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House To Make Legislative Documents More Accessible To the Public On The Web

BY Sarah Lai Stirland | Friday, December 16 2011

The House of Representatives will make many of its key legislative documents available in an open data format online as of January 1, the Committee House on Administration announced Friday.

“With the adoption of these standards, for the first time, all House bills, resolutions and legislative documents will be available in XML in one centralized location," said Rep. Dan Lungren, (R-Calif.), in a Friday press statement. Lungren is the chairman of the Committee on House Administration.

"Providing easy access to legislative information increases constituent feedback and ultimately improves the legislative process," he said.

The documents will all be accessible at a centralized web site maintained by the House Clerk. "Open formats" are defined as formats that are "widely available" and that allow indexing. The documents will be formatted in XML schema maintained at http://xml.house.gov.

The full list of documents that will be made available is available at this link.

The House Rules Committee currently mandates that all this information must be available on the web at least three days before any action takes place on the House floor. The same rule will apply to the publication of these documents in XML, said Salley Wood, the House Administration Committee's spokesperson.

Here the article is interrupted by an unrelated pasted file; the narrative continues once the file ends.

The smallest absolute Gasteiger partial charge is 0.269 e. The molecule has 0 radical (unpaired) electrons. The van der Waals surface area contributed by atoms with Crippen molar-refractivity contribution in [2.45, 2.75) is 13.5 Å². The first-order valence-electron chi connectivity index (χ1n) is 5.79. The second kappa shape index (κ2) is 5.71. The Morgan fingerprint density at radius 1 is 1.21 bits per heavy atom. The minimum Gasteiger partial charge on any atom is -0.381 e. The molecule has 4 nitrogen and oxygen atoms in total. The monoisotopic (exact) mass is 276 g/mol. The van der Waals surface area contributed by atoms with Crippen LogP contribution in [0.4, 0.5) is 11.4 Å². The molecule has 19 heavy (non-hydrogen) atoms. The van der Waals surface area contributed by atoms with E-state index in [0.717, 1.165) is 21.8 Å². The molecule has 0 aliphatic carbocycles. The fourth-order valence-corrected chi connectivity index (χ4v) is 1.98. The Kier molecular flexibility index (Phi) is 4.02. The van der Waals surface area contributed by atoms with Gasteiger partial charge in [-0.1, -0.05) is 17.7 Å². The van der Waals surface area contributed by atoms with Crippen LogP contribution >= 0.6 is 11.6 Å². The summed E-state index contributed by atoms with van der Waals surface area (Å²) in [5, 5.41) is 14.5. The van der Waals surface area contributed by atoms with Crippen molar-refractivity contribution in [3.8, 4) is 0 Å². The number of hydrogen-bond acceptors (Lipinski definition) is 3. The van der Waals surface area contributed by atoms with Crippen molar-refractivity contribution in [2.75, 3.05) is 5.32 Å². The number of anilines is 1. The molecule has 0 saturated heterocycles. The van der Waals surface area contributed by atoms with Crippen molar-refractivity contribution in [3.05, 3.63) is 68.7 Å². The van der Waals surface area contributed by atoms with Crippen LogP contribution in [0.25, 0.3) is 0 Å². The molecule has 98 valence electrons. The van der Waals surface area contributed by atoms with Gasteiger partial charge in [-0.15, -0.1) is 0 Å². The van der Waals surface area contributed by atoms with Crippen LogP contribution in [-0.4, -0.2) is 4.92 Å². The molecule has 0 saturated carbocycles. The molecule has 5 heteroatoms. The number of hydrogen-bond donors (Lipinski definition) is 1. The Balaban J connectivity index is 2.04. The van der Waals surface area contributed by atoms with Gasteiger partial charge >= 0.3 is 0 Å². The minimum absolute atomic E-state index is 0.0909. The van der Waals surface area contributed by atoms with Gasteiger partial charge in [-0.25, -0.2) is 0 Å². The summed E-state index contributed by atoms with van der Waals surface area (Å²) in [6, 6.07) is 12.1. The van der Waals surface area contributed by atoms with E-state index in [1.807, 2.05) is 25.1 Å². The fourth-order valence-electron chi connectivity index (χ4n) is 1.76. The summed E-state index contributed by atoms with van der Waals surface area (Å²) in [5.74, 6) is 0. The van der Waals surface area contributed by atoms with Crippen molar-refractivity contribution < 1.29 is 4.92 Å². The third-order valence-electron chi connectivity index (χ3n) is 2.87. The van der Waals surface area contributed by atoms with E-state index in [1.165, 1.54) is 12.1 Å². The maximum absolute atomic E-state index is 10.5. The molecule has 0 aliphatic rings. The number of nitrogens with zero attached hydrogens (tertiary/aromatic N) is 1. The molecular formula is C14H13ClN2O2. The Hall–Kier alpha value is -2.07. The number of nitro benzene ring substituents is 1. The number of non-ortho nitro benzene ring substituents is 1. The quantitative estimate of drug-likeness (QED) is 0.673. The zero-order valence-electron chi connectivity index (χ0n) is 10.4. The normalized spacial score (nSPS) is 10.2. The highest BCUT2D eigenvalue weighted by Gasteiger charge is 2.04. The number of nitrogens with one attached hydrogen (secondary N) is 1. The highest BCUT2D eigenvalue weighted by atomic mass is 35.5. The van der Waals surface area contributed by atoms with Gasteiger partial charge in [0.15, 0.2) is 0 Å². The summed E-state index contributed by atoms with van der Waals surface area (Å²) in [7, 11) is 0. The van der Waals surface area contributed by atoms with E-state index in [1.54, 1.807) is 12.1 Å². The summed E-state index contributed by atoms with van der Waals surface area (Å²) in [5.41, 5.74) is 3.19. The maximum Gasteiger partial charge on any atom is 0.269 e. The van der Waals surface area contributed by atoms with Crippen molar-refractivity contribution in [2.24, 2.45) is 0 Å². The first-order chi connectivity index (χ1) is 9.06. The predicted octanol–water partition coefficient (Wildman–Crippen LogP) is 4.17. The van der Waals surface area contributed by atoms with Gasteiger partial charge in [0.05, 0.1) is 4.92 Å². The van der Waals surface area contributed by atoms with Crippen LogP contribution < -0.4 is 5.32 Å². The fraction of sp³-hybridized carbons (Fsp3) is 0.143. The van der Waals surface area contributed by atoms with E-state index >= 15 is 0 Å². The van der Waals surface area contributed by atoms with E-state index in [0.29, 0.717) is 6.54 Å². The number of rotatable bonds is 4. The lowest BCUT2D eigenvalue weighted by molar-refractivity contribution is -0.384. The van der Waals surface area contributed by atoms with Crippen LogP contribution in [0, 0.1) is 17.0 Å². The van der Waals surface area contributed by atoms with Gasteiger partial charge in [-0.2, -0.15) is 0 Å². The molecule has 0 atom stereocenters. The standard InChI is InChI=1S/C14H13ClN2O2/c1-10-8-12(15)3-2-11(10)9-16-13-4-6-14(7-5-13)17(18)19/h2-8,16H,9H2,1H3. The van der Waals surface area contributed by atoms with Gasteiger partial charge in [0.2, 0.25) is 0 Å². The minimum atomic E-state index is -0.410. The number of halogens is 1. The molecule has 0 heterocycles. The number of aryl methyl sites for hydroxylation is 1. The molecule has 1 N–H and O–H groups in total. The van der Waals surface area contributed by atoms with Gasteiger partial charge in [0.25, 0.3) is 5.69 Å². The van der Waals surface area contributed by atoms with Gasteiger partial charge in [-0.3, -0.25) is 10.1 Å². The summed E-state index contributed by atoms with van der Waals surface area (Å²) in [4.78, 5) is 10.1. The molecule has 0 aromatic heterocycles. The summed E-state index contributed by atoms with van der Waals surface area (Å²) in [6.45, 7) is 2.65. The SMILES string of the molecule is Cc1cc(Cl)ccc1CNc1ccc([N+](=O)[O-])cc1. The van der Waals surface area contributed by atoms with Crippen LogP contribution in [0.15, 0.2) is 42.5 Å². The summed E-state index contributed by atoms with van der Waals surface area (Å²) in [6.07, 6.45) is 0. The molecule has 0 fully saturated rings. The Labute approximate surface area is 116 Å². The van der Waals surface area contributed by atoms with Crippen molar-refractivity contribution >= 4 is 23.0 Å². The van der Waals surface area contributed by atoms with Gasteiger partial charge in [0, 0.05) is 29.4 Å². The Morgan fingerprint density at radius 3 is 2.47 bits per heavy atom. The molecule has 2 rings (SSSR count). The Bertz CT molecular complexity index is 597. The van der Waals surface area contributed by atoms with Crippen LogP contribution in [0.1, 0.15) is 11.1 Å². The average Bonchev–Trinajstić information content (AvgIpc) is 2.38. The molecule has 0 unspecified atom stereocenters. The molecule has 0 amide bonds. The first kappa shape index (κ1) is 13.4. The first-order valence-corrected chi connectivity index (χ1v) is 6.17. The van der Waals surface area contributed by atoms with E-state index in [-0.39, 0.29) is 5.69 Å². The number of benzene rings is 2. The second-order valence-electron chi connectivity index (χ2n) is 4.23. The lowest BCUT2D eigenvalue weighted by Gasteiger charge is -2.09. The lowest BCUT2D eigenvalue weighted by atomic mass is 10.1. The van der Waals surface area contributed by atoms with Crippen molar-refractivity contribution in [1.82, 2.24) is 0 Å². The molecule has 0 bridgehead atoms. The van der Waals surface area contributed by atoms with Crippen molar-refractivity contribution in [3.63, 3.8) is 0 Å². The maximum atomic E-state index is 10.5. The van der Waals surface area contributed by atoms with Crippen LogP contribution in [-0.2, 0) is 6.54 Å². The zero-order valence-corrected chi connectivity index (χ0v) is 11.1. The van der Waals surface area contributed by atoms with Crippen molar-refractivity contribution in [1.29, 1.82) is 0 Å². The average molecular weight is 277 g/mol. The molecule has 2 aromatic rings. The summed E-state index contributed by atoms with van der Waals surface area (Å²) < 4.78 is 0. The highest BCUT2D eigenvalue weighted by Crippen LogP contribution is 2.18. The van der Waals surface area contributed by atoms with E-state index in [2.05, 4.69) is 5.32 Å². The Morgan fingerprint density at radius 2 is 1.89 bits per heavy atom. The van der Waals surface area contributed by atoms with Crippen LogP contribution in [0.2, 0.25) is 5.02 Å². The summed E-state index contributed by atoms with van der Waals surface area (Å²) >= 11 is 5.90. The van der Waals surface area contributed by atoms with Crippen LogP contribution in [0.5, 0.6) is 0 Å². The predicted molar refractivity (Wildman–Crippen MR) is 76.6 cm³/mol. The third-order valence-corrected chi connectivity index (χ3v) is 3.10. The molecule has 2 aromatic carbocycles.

Transparency advocates have been calling for Congress to make such a move for a long time. Making the data available in machine-readable format allows much quicker and better public access to legislation, and can be interpreted and presented in a more useful manner through apps on the web and on mobile devices.

"Three cheers to Chairman Dan Lungren, Ranking Member Bob Brady, members of the committee, and its staff for moving this important issue forward," wrote the Sunlight Foundation's Policy Counsel Daniel Schuman in a blog post on the news. "The Senate could do well by following this example, as could legislative support agencies like the Library of Congress and GPO."